It was apparently passable on foot until storms widened the waterway in the 15th century. Rama’s Bridge was totally above sea level until it was destroyed by a typhoon in 1480 CE, according to temple archives. The Ramayana of Valmiki, an ancient Indian Sanskrit epic, was the first to mention the bridge. The term Rama’s Bridge or Rama Setu relates to the Hindu mythology bridge built by Rama’s Vanara (ape men) army to reach Lanka and rescue his bride Sita from the evil king Ravana.
In verse 2-22-76 of the Ramayana, Rama is credited with the construction of this bridge, which is known as Setubandhanam. Sethusamudram, which means “Sea of the Bridge,” is the name of the sea that separates India and Sri Lanka. The Tanjore Saraswathi Mahal Library has maps created by a Dutch cartographer in 1747 CE that show this region as Ramancoil, a colloquial variant of the Tamil Raman Kovil (or Rama’s Temple).
Many other maps in Schwartzberg’s historical atlas, as well as other sources like Marco Polo’s travel books, refer to this place as Adam’s Bridge, Sethubandha, and Sethubandha Rameswaram.
As a pilgrimage town, the bulk of the population works in the tourism business, which includes both trade and services. The service sector rose from 70% in 1971 to 98.78% in 2001, whereas the agriculture sector shrank from 23% in 1971 to 0.13 percent in 2001. Due to the pilgrim sacredness and ecological fragility of the topography, there has been no designation for industrial land in Rameswaram.
Because it is an island town, fishing was once the primary source of income, but due to low returns, the fishing population has steadily migrated to other occupations. In Rameswaram, banks such as State Bank of India, Indian Bank, and RDCC Bank have branches.
Pamban Bridge is a cantilever bridge that connects Rameswaram to mainland India across the Palk Strait. The railway bridge is 6,776 feet (2,065 meters) long and was completed in 1914. The railroad bridge is a two-leaf bascule bridge that may be raised to allow ships to pass beneath it. The bridge used to handle metre-gauge trains, but Indian Railways modified it to carry broad-gauge trains in a project that was completed on August 12, 2007.
Historically, laborers used levers to physically open the bridge’s two leaves. Every month, about ten ships – freight carriers, coast guard ships, fishing vessels, and oil tankers – pass under the bridge. Following the completion of the bridge, metre-gauge lines were extended from Mandapam to Pamban Station, where the railway lines split into two directions, one heading for Rameswaram at a distance of 6.25 miles (10.06 km) and the other for Dhanushkodi at a distance of 15 miles (24 km).
Between 1915 and 1964, the famous Boat Mail ran on this road from Chennai Egmore to Dhanushkodi, from where passengers were carried to Talaimannar in Ceylon. After being wrecked by a hurricane in 1964, the metre-gauge branch line from Pamban Junction to Dhanushkodi was abandoned.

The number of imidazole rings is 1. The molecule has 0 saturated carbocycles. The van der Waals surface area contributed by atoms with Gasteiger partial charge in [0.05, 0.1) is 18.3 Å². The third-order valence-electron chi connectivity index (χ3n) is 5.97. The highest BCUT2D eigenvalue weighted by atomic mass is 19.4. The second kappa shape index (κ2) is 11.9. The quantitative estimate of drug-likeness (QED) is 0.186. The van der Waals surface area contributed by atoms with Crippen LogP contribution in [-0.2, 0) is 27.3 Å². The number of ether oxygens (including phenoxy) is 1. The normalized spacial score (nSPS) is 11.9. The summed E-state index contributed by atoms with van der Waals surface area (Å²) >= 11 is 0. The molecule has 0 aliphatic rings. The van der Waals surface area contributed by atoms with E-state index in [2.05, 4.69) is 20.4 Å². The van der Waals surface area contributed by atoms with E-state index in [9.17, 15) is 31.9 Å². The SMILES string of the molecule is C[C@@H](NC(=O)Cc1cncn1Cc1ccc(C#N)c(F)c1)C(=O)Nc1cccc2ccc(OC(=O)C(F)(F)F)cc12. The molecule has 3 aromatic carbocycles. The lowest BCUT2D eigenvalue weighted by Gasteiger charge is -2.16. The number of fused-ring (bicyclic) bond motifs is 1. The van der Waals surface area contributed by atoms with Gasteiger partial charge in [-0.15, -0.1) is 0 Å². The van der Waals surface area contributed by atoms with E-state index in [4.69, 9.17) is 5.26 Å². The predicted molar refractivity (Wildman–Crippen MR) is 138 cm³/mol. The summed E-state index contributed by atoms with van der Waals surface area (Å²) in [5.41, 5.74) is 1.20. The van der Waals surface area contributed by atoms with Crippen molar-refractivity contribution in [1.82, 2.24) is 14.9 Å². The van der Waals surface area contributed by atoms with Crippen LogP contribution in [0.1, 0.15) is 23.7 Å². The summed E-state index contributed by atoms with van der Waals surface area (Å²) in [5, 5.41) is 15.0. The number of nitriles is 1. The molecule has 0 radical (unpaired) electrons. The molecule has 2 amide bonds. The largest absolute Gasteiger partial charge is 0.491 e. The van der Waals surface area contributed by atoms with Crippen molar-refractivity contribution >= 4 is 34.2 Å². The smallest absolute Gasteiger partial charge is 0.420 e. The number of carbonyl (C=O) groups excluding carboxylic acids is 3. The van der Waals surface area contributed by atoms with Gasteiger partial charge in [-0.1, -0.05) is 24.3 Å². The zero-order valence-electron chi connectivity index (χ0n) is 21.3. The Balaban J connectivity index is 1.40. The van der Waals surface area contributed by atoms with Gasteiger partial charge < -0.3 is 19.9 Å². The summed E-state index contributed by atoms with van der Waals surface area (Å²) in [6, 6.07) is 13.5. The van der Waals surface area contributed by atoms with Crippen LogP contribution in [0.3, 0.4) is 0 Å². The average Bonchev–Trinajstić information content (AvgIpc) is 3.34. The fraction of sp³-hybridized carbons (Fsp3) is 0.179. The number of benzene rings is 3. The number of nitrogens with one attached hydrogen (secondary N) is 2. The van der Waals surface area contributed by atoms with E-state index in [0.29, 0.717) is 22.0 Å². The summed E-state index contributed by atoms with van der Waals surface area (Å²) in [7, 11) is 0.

Daily express trains run between major Tamil Nadu cities such as Chennai, Madurai, Trichy, and Coimbatore. There are fast and passenger trains that run between major cities. The main connecting route between Rameswaram and the mainland is the Ramanathapuram – Rameswaram National Highway.
Boats were the only form of transportation to Rameswaram island before the 1914 railroad service connected the mainland with Rameswaram. The municipality of Rameswaram has a total road length of 52 kilometers, with 20 kilometers of national highway encompassing nearly 80% of the town. The Tamil Nadu State Transport Corporation has a computerized reservation center in Rameswaram’s municipal bus stand and provides daily services linking several places to Rameswaram.
Rameswaram is the most major port in the district, with a ferry connection to Sri Lanka’s Talaimannar, albeit it is not operating all year. Jaffna, Kaits, Talaimannar, and Colombo all have limited foreign trade.
The Rameswaram TV Tower is India’s highest structure. The tower is a 323-meter-high circular concrete tower with a 45-meter-high square steel pole with a diameter of 24 meters at the bottom and 6.5 meters at the top. The tower was built to withstand winds of up to 160 km/h. The Pamban lighthouse and the Rameswaram lighthouse are both located in Rameswaram.
According to district statistics, Ramanathapuram district has one of the lowest literacy percentages in Tamil Nadu, and Rameswaram has a lower literacy rate. There are two Government high schools, one for boys and one for females.
Swami Vivekananda Vidyalaya Matriculation School (which provides excellent education on the island and frequently achieves district and state level ranks in board exams), St. Joseph Higher Secondary School, Mandapam Panchayat Union 9 – School, Micro Matriculation School, Sri Sankara Vidhyalaya, Holy Island Little Flower School, and Kendriya Vidhyalaya School are the other seven schools. The only college in the town is Alagappa University Evening College, while the closest colleges are in Ramanathapuram and Paramakudi.
The Ramanathapuram circle of the Tamil Nadu Electricity Board regulates and distributes electricity in the town (TNEB). The Rameswaram Municipality provides water, which is delivered by four over head tanks with a total capacity of 1430,000 litres. The headworks are located in Nambunayaki Amman Kovil, Meyyambuli, Semmamadam, and Natarajapuram.
Every day, around 6 metric tonnes of solid garbage are collected from the town in the four zones that span the entire town. Rameswaram does not have a sewerage system for sullage disposal, and the only options are septic tanks and public restrooms. Untreated sewage is carried out of town via roadside drains and dumped directly into the sea or accumulated in low-lying areas.
Rameswaram is served by the Bharat Sanchar Nigam Limited (BSNL), India’s state-owned telecom and internet services provider, through the Karaikudi Telecom circle. Apart from telecommunications, BSNL and other major internet service providers like as Reliance provide broadband internet service.